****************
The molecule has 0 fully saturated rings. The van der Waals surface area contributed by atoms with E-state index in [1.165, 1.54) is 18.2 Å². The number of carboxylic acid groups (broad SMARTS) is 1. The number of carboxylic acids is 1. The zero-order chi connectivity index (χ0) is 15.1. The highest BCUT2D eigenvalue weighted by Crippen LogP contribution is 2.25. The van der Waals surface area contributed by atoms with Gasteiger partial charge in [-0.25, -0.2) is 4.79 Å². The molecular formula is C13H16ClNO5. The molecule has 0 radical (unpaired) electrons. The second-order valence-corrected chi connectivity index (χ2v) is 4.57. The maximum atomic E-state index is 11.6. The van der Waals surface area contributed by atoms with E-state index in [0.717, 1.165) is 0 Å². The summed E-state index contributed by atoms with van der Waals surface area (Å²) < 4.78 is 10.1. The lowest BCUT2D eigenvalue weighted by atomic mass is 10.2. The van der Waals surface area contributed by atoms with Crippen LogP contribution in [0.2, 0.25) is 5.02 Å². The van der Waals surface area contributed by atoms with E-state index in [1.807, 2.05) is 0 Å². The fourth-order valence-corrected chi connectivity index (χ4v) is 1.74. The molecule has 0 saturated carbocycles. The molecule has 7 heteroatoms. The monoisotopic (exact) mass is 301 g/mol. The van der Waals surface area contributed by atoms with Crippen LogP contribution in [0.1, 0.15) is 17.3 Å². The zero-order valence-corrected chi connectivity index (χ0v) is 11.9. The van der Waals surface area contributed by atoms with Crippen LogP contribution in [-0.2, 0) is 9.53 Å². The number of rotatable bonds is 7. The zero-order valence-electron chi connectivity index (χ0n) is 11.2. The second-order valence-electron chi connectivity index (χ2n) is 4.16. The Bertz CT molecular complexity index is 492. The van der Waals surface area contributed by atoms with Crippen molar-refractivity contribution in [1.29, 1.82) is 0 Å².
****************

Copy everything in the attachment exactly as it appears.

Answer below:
The molecule has 0 fully saturated rings. The van der Waals surface area contributed by atoms with E-state index in [1.165, 1.54) is 18.2 Å². The number of carboxylic acid groups (broad SMARTS) is 1. The number of carboxylic acids is 1. The zero-order chi connectivity index (χ0) is 15.1. The highest BCUT2D eigenvalue weighted by Crippen LogP contribution is 2.25. The van der Waals surface area contributed by atoms with Gasteiger partial charge in [-0.25, -0.2) is 4.79 Å². The molecular formula is C13H16ClNO5. The molecule has 0 radical (unpaired) electrons. The second-order valence-corrected chi connectivity index (χ2v) is 4.57. The maximum atomic E-state index is 11.6. The van der Waals surface area contributed by atoms with E-state index in [0.717, 1.165) is 0 Å². The summed E-state index contributed by atoms with van der Waals surface area (Å²) < 4.78 is 10.1. The lowest BCUT2D eigenvalue weighted by atomic mass is 10.2. The van der Waals surface area contributed by atoms with Crippen LogP contribution in [0.2, 0.25) is 5.02 Å². The van der Waals surface area contributed by atoms with E-state index in [1.807, 2.05) is 0 Å². The fourth-order valence-corrected chi connectivity index (χ4v) is 1.74. The molecule has 0 saturated carbocycles. The molecule has 7 heteroatoms. The monoisotopic (exact) mass is 301 g/mol. The van der Waals surface area contributed by atoms with Crippen LogP contribution in [0.1, 0.15) is 17.3 Å². The zero-order valence-corrected chi connectivity index (χ0v) is 11.9. The van der Waals surface area contributed by atoms with Crippen LogP contribution in [-0.2, 0) is 9.53 Å². The number of rotatable bonds is 7. The zero-order valence-electron chi connectivity index (χ0n) is 11.2. The second-order valence-electron chi connectivity index (χ2n) is 4.16. The Bertz CT molecular complexity index is 492. The van der Waals surface area contributed by atoms with Crippen molar-refractivity contribution in [1.29, 1.82) is 0 Å².